Lately, there is robust evidence that mucins play a crucial role in tumor formation, cell adhesion, immune response, and cell signaling. Typically, several mucins have become hot targets for tumor immunotherapy, such as MUC1, MUC16. Intriguingly, according to ClinicalTrials data, a new study based on MUC17 target (AMG199) is currently being investigated in a phase I trial (NCT04117958), evaluating AMG 199 in patients with MUC17-positive gastric and gastroesophageal junction cancer (G/GEJ). This is the first clinical trial to identify MUC17 as a potential anti-tumor target.
In various tumors, mucins are often aberrantly expressed and are associated with tumor infiltration, metastasis, and prognosis. Compared with other popular mucin targets, MUC17, as an unexpected novel target of mucin family, although not well documented, it is widely thought that MUC17 is a high potential target for tumor immune therapy! It may provide new insights into the treatment of gastric cancer and gastroesophageal junction (G/GEJ) or other diseases!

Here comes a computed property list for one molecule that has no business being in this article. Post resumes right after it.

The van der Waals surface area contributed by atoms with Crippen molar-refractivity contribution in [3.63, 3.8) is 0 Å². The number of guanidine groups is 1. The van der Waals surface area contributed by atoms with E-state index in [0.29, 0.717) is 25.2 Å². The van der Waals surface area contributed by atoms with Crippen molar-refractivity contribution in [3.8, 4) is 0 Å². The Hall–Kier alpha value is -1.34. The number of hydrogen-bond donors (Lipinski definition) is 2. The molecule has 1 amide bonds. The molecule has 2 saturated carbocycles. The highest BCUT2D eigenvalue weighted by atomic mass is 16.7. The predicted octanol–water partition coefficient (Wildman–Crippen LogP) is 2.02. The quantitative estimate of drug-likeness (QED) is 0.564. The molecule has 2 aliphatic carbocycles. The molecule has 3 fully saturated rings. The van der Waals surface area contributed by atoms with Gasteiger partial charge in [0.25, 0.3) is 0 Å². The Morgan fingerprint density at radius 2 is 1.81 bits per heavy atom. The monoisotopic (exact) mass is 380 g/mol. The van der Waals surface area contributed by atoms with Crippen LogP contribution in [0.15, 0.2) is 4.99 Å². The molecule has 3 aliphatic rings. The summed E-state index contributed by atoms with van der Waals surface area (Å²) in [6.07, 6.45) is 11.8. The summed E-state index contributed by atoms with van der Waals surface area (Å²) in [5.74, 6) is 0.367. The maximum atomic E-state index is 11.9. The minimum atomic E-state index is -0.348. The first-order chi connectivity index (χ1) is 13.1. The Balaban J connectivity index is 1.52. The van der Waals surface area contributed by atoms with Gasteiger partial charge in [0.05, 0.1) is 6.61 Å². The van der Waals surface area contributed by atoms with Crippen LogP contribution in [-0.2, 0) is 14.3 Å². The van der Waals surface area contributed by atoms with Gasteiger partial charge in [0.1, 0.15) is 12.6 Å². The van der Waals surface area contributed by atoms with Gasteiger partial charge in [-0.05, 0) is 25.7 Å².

3. MUC17-Mediated Signal Transduction Pathway
4. The Roles of MUC17 in Cancers
Mucins (MUC) are high-molecular-weight glycoprotein that are produced by various epithelial cells. Mucins are the major macromolecular components of mucus. To date, 22 Mucin members have been identified. The mucins are classified into membrane-bound mucins: MUC1, MUC3A, MUC3B, MUC4, MUC12, MUC13, MUC14, MUC15, MUC17, MUC16, MUC17, MUC17, MUC20, MUC21, MUC22; secreted mucins: MUC2, MUC5AC, MUC5B, MUC6, MUC7, MUC8, MUC9, MUC19 [1-3]. Secreted mucins form a viscous gel that functions as a protective layer over the epithelium and can trap particles and microbes. Membrane-bound mucins form rod-like structures through O-glycosylated tandem repeat sequences in their extracellular domains to build a protective mucus layer . Many inflammatory cytokines, such as IL-1β, IL-4, IL-6, TGF-β, IL-9, IL-13, IFN-γ, TNF-α , have been found to mediate mucin expression in epithelial cells in vitro [4-5].